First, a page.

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Discussion Starter #1
I pulled this out from another thread since it was going off- topic and deserves to be it's own thread. - GR8LAKES FLYER



GR8LAKESFLYER, what's your favorite DT (I'm curious about taper length) for trout spey?
 

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GR8LAKESFLYER, what's your favorite DT (I'm curious about taper length) for trout spey?
For my trout fishing, I use to use the Mastery DT with a front taper of 9ft, which I found usable, but was cumbersome with short casts.
I see that Cortland has a new Trout Boss DT with an aggressive 6ft front taper, which would load easier at short distances and still be able to roll cast to long distances. Of course, regular casts and spey casts could be utilized with this line too.
Rio has a new Light Line DT with a compound taper that sounds interesting, the last 13ft of the line has an 8ft step taper, then down to a 5ft front taper. They advertise it as loading in close with a gentle turnover with the compound step.

Right now, I'm leaning towards the Cortland DT Trout Boss for this Trout two-hander.


Mike
 

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GR8LAKESFLYER, what's your favorite DT (I'm curious about taper length) for trout spey?
For my trout fishing, I use to use the Mastery DT with a front taper of 9ft, which I found usable, but was cumbersome with short casts.
I see that Cortland has a new Trout Boss DT with an aggressive 6ft front taper, which would load easier at short distances and still be able to roll cast to long distances. Of course, regular casts and spey casts could be utilized with this line too.
Rio has a new Light Line DT with a compound taper that sounds interesting, the last 13ft of the line has an 8ft step taper, then down to a 5ft front taper. They advertise it as loading in close with a gentle turnover with the compound step.

Right now, I'm leaning towards the Cortland DT Trout Boss for this Trout two-hander.


Mike
I use the trout boss WF for single hand dry fly fishing. That and the 444 peach are my favorites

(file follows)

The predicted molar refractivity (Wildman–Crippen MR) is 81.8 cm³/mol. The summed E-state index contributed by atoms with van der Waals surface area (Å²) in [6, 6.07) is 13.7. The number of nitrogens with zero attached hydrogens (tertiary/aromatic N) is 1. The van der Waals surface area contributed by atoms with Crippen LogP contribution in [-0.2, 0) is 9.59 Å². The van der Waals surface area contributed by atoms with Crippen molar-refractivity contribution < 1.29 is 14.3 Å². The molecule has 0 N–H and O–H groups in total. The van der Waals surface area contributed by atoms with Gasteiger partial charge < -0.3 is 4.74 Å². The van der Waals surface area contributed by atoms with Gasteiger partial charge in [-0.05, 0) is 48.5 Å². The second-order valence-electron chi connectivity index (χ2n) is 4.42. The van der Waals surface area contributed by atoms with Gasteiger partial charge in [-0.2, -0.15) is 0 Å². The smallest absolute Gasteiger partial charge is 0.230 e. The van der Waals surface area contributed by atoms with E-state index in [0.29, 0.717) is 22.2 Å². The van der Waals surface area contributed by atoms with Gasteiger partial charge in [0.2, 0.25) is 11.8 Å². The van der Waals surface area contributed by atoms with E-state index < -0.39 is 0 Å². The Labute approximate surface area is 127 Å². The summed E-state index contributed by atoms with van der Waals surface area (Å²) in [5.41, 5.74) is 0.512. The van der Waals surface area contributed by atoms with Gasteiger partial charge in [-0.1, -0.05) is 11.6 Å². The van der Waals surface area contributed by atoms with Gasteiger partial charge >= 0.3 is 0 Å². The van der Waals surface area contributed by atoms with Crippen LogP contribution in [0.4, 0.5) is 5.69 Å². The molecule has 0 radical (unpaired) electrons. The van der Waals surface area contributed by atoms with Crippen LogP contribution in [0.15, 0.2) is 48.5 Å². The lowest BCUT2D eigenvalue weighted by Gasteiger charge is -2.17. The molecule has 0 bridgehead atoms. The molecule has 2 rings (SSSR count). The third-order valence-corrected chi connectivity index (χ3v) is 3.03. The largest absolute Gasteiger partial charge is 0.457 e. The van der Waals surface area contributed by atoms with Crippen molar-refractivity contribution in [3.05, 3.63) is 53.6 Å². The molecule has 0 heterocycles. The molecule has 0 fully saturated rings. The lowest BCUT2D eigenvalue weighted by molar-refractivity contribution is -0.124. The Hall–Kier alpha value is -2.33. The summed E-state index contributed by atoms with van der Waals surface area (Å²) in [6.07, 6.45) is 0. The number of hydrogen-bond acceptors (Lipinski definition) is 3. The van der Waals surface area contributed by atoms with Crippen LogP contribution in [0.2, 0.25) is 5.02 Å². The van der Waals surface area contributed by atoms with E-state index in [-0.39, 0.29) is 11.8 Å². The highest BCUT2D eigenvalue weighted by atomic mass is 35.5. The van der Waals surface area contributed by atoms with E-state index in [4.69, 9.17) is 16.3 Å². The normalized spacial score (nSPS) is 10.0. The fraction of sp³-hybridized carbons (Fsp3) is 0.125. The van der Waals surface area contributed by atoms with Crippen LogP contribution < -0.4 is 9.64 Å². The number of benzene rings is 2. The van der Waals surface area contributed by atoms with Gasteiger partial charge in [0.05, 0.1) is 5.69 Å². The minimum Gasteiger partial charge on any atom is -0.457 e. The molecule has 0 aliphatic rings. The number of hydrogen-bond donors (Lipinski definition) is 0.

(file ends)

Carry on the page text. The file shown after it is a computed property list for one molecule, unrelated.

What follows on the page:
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I use the trout boss WF for single hand dry fly fishing. That and the 444 peach are my favorites
Yes, I’ve used the Cortland 444 peach and it was nice, but wore out quick, the 444SL wears better I find.
I seen the Trout Boss available in a WF taper, but most times on creeks I fish requires less than 20ft of line to cast. Not really benefiting from a WF taper. The DT is much better for short casts in my opinion and excellent for line control swinging soft hackles, which is 80% of my trout fishing.


Mike
 

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How many line sizes are you guys bumping up? 2, 3?
The rod is a 2/3 wt "spey-rated", Mr. Meiser told me it is the equivalent to a 5wt single hand.
Typically on my trout rods, I will drop back one line weight if I am lining with a DT.


Mike
 

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Discussion Starter #7
Do you underline (with a DT) your SH rods to allow more line to be carried (for overhead casting I assume) without overloading the rod? What's the theory? I understand (in theory and personal experience) that both WF and DT (assuming front tapers are identical) lines are rated at X grains measured at the first 30' excluding any level tip.

The reason I ask this, is that many SH anglers that run DTs, for roll casting only, will upline by 1-3 line weights. Sometimes I do this myself. Depending on the distance I have to cover, I will line my rod accordingly.

I line my 3wt trout spey rod anywhere from a 5wt to a 7wt DT depending on how much line I want to carry past the rod tip. I'm still playing with lines. Trying to figure out what my ideal front taper length is for a short and light trout spey.
 

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The reason I ask this, is that many SH anglers that run DTs, for roll casting only, will upline by 1-3 line weights. Sometimes I do this myself. Depending on the distance I have to cover, I will line my rod accordingly.
I should mention that my single hand rods are full through action, the old Sage Graphite III RPL series. Some may consider this to be a "slow" action.
By relaxing my stroke, whether O/H casting, roll casting or single hand spey casting, I am able to load the rod enough with a DT that is one line size less. The uniform grain distribution of a DT is definitely a factor for loading. I prefer to be as stealthy as I can when hunting for trout and the lower line designation really helps surface disturbance.


Mike
 

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I should mention that my single hand rods are full through action, the old Sage Graphite III RPL series. Some may consider this to be a "slow" action.
By relaxing my stroke, whether O/H casting, roll casting or single hand spey casting, I am able to load the rod enough with a DT that is one line size less. The uniform grain distribution of a DT is definitely a factor for loading. I prefer to be as stealthy as I can when hunting for trout and the lower line designation really helps surface disturbance.


Mike


Do you underline (with a DT) your SH rods to allow more line to be carried (for overhead casting I assume) without overloading the rod? What's the theory? I understand (in theory and personal experience) that both WF and DT (assuming front tapers are identical) lines are rated at X grains measured at the first 30' excluding any level tip.